OOFJ, “Acute Feast”

Acute Feast

On their debut album Disco to Die To, OOFJ succeeded in producing haunting soundscapes that pretty much assured that any review was required to have any one of the following keywords: “Lynchian,” “cinematic,” or “ghostly.” Acute Feast, OOFJ’s sophomore release is also the duo’s “-er” album, a conscious expansion of their widescreen ambitious aplomb. Slicker. Darker. Sexier. It’s difficult not to listen to the album through a noir lens. Multi-instrumentalist Jenno Bjørnkjær builds a delicious sense of velvet-lined claustrophobia, layering together electronic swooshes, distant string orchestras, and heavy drum machines. The sparse guitar of “Stephen Says,” the lone sax line of “Sailor”—every embellishment seems to circle frontwoman Katherine Mills Rymer like a wreath of cigarette smoke. She’s the ultimate femme fatale, her lithe soprano almost daring us to underestimate her, even when she’s describing the taste of her lover’s skin. It’s a haunting combination of talents, one that offers no way out. Then again, why would you want one?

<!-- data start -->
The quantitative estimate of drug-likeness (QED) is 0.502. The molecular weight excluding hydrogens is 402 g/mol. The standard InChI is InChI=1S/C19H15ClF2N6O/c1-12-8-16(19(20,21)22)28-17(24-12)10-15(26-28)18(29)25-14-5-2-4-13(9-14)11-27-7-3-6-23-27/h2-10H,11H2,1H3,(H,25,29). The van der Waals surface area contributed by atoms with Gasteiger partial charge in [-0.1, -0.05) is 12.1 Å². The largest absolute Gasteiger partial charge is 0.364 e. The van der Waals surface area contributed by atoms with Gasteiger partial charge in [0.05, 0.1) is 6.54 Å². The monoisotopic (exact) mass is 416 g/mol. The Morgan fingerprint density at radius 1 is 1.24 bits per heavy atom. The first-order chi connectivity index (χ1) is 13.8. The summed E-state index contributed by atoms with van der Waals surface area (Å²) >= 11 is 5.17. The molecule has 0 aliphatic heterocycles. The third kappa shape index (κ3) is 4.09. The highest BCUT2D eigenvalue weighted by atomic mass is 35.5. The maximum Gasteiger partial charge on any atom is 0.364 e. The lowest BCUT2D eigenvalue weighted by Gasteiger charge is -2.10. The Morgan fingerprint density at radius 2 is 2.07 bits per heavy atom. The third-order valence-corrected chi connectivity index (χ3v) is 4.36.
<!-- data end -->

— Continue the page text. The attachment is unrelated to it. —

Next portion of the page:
We won’t spam you. Promise.